This post was written by Indeana Underhill and Haeleigh Royall.

“First team to set!”

It’s your first day as the star of a Tier 1 feature. You’re being ushered by a nameless production assistant to set—to shoot the end of the movie. After hundreds of self-tapes in your studio apartment—pushing your bed against one wall and the Ikea room divider to the other side—and “no” from nearly every corner of the industry, today is the reason you decided to stay. You’ve studied acting for over a decade, spent tens of thousands of dollars on classes, and been broken down to find your inner “truth” to pull from.

Set PhotoSet Photo "Elements"Credit: Theo Lindquist

You have prepared, rehearsed, and are completely confident in your lines, character, and what you are bringing to the role. You find your place in front of the camera—C-stands, white rags, and lights all obstructing your view from the 30-person crew. A single dolly track lays diagonally 40 feet across a field. You heard it in the rehearsal:

Run across from over there and land exactly right here—here’s your mark. You will pick up your dying father in your arms. We are going from a wide to a close-up and will continue to push in just as you say the line, “It’s okay.” Make sure to look up over here so we can see your moment of realization. It’s a oner, so we need to nail it.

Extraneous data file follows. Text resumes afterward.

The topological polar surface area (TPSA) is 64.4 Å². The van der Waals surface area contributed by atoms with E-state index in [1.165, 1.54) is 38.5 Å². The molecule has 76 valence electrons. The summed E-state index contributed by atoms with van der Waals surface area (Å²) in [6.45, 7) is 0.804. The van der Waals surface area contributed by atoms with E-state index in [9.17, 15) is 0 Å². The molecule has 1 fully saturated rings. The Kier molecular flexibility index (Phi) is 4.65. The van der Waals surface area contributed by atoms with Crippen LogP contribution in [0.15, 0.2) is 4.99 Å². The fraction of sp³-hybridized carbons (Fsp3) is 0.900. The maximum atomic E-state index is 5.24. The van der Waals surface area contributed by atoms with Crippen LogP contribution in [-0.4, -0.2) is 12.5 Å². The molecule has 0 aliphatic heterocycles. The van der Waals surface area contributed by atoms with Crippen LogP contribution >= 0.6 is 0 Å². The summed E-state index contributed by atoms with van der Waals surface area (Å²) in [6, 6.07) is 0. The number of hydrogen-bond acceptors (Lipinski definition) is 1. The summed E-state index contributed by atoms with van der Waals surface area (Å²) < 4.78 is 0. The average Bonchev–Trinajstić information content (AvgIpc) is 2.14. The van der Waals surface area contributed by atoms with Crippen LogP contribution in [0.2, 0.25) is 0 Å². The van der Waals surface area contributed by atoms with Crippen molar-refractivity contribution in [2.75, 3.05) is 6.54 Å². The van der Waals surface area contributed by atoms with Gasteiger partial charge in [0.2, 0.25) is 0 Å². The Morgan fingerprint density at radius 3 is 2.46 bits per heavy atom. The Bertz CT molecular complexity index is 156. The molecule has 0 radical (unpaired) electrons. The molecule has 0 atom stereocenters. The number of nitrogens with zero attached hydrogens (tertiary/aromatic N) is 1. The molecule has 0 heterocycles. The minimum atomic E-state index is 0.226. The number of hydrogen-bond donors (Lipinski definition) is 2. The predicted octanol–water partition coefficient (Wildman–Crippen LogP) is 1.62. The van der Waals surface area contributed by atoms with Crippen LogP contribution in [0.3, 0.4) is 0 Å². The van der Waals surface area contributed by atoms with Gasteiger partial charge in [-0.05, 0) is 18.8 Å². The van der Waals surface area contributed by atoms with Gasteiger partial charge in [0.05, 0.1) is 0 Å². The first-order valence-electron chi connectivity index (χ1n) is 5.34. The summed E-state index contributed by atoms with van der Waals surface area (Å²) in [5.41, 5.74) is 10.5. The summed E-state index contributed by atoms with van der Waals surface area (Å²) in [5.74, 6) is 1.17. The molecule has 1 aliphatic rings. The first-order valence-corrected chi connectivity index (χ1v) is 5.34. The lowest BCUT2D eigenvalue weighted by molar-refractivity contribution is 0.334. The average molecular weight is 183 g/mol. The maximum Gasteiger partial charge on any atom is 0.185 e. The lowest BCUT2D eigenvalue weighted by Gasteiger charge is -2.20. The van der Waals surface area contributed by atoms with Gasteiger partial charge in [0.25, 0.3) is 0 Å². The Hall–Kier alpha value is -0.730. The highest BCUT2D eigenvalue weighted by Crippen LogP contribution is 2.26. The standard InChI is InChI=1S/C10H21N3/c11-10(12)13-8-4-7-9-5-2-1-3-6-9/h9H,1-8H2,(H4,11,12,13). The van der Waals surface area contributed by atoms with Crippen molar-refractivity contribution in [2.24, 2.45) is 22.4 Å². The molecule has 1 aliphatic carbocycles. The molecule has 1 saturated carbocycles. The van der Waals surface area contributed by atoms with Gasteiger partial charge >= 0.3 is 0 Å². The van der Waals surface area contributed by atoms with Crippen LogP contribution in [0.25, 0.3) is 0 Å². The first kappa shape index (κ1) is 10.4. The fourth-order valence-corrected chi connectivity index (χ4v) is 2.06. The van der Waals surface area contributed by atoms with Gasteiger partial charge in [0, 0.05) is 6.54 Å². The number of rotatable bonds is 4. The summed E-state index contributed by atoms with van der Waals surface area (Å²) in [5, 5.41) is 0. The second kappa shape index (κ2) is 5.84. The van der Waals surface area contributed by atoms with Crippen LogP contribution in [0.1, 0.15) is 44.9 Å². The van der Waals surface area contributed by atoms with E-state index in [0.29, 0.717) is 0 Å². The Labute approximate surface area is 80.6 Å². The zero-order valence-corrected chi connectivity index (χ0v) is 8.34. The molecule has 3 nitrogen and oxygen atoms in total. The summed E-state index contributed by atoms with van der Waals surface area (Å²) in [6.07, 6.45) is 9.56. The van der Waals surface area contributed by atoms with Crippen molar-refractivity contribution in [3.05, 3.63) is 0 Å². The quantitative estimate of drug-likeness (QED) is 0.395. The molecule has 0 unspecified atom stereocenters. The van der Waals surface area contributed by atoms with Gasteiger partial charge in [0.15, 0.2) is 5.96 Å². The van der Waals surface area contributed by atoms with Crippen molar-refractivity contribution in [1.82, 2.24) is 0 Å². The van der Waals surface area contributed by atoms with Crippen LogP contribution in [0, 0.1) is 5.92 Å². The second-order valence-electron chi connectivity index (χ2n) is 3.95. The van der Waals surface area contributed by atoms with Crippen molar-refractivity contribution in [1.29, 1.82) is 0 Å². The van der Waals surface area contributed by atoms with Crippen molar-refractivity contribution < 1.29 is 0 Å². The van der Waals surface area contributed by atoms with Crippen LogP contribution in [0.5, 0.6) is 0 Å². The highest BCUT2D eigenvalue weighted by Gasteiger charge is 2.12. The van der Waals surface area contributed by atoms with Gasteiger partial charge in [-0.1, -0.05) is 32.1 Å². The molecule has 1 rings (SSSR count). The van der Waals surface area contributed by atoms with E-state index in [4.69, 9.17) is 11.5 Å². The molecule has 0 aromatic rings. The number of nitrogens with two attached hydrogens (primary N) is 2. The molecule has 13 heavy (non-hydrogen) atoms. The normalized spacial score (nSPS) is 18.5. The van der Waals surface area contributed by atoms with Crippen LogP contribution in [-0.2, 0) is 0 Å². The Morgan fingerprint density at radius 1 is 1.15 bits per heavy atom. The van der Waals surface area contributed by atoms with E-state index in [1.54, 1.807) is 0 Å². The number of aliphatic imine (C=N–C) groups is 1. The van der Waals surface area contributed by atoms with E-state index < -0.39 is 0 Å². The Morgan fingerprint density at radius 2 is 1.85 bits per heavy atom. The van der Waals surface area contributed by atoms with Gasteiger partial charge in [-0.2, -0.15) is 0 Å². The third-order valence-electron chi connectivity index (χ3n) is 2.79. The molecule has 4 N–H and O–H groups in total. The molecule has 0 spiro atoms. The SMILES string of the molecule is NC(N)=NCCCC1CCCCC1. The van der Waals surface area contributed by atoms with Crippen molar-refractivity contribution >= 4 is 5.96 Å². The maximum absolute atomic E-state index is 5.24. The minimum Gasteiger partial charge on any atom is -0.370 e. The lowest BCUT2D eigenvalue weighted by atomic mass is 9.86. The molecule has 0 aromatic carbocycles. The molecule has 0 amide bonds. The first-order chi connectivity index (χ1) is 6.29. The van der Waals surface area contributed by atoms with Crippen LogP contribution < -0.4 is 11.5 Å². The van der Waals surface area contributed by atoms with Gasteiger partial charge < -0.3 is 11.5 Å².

Giving Directions on SetSet Photo "Your One & Only"Credit: Emma Rawnsley

You hear someone mention an eyelight—is that something you need to know about? And while you’re running, are you supposed to pace the camera, or are they going to follow your speed? Where exactly is “up over here”? What if you don’t look up high enough, and they miss it? What is a “oner”?

You shrink as you realize that this isn’t the direction you were prepared for. How can you drop in when you are preoccupied with so many technical directions?

The Things They Don't Teach You

The difference between an A-lister and you is not in your ability to perform. Instead, it’s the understanding of the technical demands of an actor on set. A-listers have the advantage of having real, on-set experience. They understand what their frame sizes are based on the focal length and proximity to the lens, they understand how to master the placement of eyelight for that important line, and the type of communication they should have with their operator. 

Operating Slate On SetSet Photo "Your One & Only"Credit: Emma Rawnsley